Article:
The Irish Raptor Research Cente in County Sligo is a sanctuary for Birds of Prey and Owls. Situated in a 27 hectares property and home to about 350 Birds and various other animals this scientific centre is certainly worth a stop on your tour of the Wild Atlantic Way. Established originally for research purposes only, it opened its doors in 2003 for visitors and has been a popular attraction ever since. The highlight of the Centre is the Eagles Flying show, a 60 minutes educational show that will have Raptors swooshing close over your head and maybe even land on you. You certainly never were this close to these impressive animals before! Although you are allowed to touch some of the birds, ask staff first of course, birds of prey are not known for their cuddliness. So if you feel like petting something softer and cuter you should check out the Pet-Zoo that is also located in the Centre. Home to donkeys, pigs, goats, bunnies, ferrets, a racoon and many more it is an ideal place to spend some time after the show. However the scientific aspect is never lost on the certified EU Zoo Eagle Centre, endangered birds are bred here with the purpose to release them into the wild and it also takes in strays and injured animals.
 
Eagle Centre
 
Surf in Ireland
When you hear surfing you think of white sandy beaches with warm water and tropical fishes? Well think again, because Ireland is one of the most popular surfing destinations worldwide. Known among surfers as “Europe’s cold water Indonesia” it offers everything you would want in a surfing destinations. The wild Atlantic will entertain beginners and seasoned surfers alike with spectacular waves. The best spot in Ireland for surfers is probably Bundoran in County Donegal, which has hosted the European Surfing Championship 3 times now. Various Surf Schools can cater for every need you might have, be it classes or equipment and wet-suits for the sometimes rather coldish Atlantic Ocean. And since not too many people associateIreland with surfingit is still something of an insider tip and less crowded than other surfing destinations. Of course Ireland's Atlantic Coast is not only perfect for surfing. You can do all kind of water sports here like scuba-diving, snorkelling, wake-boarding, kayaking etc.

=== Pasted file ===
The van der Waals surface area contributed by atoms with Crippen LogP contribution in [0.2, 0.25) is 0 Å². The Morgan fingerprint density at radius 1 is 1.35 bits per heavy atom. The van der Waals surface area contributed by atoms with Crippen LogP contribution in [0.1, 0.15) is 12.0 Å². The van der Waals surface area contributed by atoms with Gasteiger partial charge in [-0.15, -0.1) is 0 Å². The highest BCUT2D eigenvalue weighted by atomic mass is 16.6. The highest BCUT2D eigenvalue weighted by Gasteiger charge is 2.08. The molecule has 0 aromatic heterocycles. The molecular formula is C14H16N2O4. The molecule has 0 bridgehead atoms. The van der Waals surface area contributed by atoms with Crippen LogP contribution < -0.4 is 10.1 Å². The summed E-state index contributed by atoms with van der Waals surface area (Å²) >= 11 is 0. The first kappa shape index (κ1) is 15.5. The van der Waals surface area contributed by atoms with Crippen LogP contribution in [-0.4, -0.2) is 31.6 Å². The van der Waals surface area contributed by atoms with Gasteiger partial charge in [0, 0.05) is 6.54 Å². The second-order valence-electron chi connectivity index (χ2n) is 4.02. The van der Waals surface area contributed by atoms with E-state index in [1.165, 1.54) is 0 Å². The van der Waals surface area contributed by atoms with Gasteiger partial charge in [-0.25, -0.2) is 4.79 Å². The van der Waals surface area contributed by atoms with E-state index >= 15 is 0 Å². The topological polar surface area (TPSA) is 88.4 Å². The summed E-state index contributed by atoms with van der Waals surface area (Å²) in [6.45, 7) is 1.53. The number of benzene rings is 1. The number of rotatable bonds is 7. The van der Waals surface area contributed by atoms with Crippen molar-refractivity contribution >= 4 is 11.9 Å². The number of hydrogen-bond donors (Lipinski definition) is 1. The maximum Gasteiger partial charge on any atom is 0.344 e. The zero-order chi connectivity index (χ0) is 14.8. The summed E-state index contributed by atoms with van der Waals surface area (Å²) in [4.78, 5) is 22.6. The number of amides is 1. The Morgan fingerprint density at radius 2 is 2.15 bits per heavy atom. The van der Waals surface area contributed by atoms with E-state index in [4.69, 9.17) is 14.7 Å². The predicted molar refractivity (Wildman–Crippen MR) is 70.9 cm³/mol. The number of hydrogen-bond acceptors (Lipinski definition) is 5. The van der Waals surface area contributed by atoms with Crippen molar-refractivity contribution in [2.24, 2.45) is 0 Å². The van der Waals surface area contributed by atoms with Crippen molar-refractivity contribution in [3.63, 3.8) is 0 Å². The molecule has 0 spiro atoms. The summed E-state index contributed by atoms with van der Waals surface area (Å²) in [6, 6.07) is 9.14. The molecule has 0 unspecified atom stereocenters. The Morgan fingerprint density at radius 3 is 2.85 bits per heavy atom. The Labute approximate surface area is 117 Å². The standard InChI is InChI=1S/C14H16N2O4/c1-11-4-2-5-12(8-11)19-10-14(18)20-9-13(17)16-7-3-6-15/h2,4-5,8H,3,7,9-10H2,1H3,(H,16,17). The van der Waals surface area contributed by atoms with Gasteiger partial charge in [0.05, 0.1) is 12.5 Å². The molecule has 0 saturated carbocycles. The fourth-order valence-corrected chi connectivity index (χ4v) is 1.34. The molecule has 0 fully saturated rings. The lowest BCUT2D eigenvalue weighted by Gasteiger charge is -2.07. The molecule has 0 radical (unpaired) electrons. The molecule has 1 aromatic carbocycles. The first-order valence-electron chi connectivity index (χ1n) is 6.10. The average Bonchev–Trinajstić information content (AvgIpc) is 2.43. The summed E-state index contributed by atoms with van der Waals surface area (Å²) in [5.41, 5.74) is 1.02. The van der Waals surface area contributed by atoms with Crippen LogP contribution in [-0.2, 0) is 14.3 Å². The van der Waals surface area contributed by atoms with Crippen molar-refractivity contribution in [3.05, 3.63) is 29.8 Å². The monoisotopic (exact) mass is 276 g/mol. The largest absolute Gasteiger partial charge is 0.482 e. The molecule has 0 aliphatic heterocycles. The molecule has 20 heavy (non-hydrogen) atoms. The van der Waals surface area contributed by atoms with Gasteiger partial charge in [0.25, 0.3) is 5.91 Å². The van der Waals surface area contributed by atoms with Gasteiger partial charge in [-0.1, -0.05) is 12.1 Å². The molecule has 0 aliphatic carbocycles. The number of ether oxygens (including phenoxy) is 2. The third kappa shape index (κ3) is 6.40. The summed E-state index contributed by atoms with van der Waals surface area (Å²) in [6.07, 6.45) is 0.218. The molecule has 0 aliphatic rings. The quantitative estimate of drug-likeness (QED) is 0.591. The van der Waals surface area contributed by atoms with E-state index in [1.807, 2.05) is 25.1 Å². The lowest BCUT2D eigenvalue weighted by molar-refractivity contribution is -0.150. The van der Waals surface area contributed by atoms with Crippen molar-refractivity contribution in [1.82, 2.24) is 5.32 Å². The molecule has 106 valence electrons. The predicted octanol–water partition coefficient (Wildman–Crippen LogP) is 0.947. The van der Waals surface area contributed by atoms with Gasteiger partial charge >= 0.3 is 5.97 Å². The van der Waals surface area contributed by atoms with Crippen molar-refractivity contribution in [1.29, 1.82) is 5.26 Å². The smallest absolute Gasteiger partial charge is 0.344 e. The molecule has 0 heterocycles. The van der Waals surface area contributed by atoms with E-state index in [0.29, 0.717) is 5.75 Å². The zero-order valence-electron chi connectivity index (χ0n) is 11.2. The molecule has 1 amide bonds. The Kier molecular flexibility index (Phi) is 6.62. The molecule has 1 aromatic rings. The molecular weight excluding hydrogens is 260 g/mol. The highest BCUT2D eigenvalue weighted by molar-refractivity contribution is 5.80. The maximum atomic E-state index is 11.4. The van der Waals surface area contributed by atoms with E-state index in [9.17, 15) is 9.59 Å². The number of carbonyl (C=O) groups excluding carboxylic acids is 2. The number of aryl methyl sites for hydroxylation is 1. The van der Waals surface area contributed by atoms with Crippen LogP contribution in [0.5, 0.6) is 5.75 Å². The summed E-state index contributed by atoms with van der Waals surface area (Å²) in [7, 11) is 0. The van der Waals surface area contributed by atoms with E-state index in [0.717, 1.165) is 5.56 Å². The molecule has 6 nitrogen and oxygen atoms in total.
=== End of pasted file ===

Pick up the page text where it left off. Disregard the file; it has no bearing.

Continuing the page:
Surfing in Ireland
 
Enjoy a relaxing Seaweed Bath
After all the excitement you went through, how about a nice and relaxing seaweed bath? Seaweed baths have a long tradition in Ireland and were widely popular during Edwardian Times. They were called the poor man’s doctor and seem to make their comeback in recent years. Truth be told it seems a little bit weird paying money to bath in something that makes you normally jump out of the water whenever you encounter it in the sea. The smell is also something you have to adjust to, but believe me, it is a truly wonderful experience and total bliss once you get used to it. The mixture of clear sea-water and hand-picked seaweed will do magic to your skin since seaweed contains various vitamins, minerals and beneficial ingredients in high concentrations that have a detoxifying effect on your body. Many people also swear that it helps soothe pain from arthritis and rheumatism. There is just nothing better than slipping into a warm seaweed bath after a long day exploring the attractions of the Wild Atlantic Way to de-stress and unwind
 
Seaweed Bath
 
I hope this little collection could help you to see the many different sides of the Wild Atlantic Way. Be it adventurous activities, culture festivals or just the beautiful scenery there is much to see and do in Ireland’s untamed west!
 
Have a look at our Tours which feature the Wild Atlantic Way or contact us today to create your own special Tour. Soon you can be exploring this wonderful route yourself!